The Panama Papers: Besides sports, Lokesh Sharma promoted entities in tax haven

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April 07, 2016 12:01 AM

LOKESH SHARMA, managing director of sports management major Twenty First Century Media (TCM) Private Ltd, has two companies of his own registered in the tax haven of British Virgin Islands (BVI), according to The Panama Papers.

LOKESH SHARMA, managing director of sports management major Twenty First Century Media (TCM) Private Ltd, has two companies of his own registered in the tax haven of British Virgin Islands (BVI), according to The Panama Papers. A third company registered in BVI is a subsidiary of TCM.

TCM, which was set up in 1993, claims to be India’s “foremost sports marketing and management company”, with revenues of over Rs 56 crore in 2014-15. Its service portfolio includes sports marketing consultation, athlete representation, sports tourism and hospitality. Its 100% subsidiary, Peppermint Management Corp Ltd, is registered in BVI.

According to Mossack Fonseca documents, the two companies in which Sharma is the sole shareholder are Margarita Services Ltd, incorporated in July 2011, and Mardi Gras Holdings Ltd, incorporated in April 2015. He is also the ultimate beneficial owner of the third company (Peppermint), which was promoted by TCM, initially with Naynesh Desai, a solicitor in the UK-based legal firm DDO Solicitors, as a minority partner. Mossack Fonseca is the registered agent for all three companies.

TCM, founded by Sharma, owned 90 % stake in Peppermint Management Corp, while Desai held the remaining 10 %. TCM held 900,000 shares of $1 each; and Desai, 100,000 shares of $1 each. Desai’s shares were ultimately bought by TCM.

Mossack Fonseca files show Sharma was appointed a shareholder in Margarita Services on July 4, 2011, and as a director on February 2, 2012. Although the authorised capital was $50,000, comprising 50,000 shares of $1 each, Sharma holds two shares with no par value. In emails, the service provider for Margarita, Chesterfield Group Ltd, informed Mossack Fonseca that they intend to increase the share capital to $150,000.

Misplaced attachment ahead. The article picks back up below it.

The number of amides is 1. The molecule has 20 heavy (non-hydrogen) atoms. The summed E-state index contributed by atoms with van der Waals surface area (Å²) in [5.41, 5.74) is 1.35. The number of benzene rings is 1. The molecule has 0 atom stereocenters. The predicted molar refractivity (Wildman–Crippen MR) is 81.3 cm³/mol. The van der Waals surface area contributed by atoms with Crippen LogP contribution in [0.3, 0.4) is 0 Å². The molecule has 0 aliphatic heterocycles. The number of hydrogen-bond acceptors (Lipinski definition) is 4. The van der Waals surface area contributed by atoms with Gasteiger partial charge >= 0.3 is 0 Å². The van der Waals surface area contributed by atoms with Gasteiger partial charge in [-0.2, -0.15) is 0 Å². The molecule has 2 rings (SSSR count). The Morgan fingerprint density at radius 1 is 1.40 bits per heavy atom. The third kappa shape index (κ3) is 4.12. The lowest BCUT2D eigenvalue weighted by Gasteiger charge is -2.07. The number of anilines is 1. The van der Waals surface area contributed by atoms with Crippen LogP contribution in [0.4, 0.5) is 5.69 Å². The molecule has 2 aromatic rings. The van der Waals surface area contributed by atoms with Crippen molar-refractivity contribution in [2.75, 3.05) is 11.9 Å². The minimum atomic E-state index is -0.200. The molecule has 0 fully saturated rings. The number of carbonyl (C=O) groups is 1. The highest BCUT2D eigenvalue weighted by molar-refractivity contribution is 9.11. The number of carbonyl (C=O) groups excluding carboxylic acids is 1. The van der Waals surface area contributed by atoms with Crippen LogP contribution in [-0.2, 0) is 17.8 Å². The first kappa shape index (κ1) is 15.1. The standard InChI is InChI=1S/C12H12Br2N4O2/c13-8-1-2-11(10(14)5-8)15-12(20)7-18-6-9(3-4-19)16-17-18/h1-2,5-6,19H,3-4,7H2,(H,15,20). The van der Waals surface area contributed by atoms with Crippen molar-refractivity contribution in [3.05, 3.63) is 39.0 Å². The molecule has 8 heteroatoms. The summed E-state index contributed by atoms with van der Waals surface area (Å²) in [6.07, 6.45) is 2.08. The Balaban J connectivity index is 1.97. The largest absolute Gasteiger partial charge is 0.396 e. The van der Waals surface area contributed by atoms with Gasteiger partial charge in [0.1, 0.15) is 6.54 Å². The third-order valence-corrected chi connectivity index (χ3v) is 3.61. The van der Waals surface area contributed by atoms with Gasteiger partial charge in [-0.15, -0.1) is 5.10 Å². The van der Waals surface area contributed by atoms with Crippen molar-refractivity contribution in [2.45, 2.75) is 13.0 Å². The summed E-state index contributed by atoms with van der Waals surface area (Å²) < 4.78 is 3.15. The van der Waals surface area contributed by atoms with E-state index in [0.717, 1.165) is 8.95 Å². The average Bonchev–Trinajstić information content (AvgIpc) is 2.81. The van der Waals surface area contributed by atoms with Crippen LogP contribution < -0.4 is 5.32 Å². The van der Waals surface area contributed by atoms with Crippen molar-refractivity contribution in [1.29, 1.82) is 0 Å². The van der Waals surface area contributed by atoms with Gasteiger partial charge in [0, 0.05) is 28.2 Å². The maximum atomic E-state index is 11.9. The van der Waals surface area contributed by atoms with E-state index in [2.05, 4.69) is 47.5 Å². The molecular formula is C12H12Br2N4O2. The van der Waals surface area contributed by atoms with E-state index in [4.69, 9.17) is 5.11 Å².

In Mardi Gras, Sharma holds 50,000 shares of $1 each. Within a month of fixing the capital at $50,000, Chesterton, representing Mardi Gras, asked Mossack Fonseca if the capital could be increased to $1.5 million, comprising 1,450,000 shares, each of $1 face value, and what due diligence documents would be required.

But in October 2015, Chesterfield asked Mossack Fonseca to put the case on hold until further instructions.

In its annual return for 2014-15 filed with the Registrar of Companies in India, TCM stated Peppermint Management Ltd was a 100 % subsidiary. Peppermint’s correspondence address was a post office box number in Cyprus. In the “Source of Funds/ Wealth” declaration form submitted to Mossack Fonseca, the company stated its source of founds as “proceeds from contractual obligations”.

Peppermint is just one of TCM’s 16 subsidiaries. According to TCM’s submission to the Ministry of Corporate Affairs, the company invested a total Rs 9.87 crore in all these subsidiaries.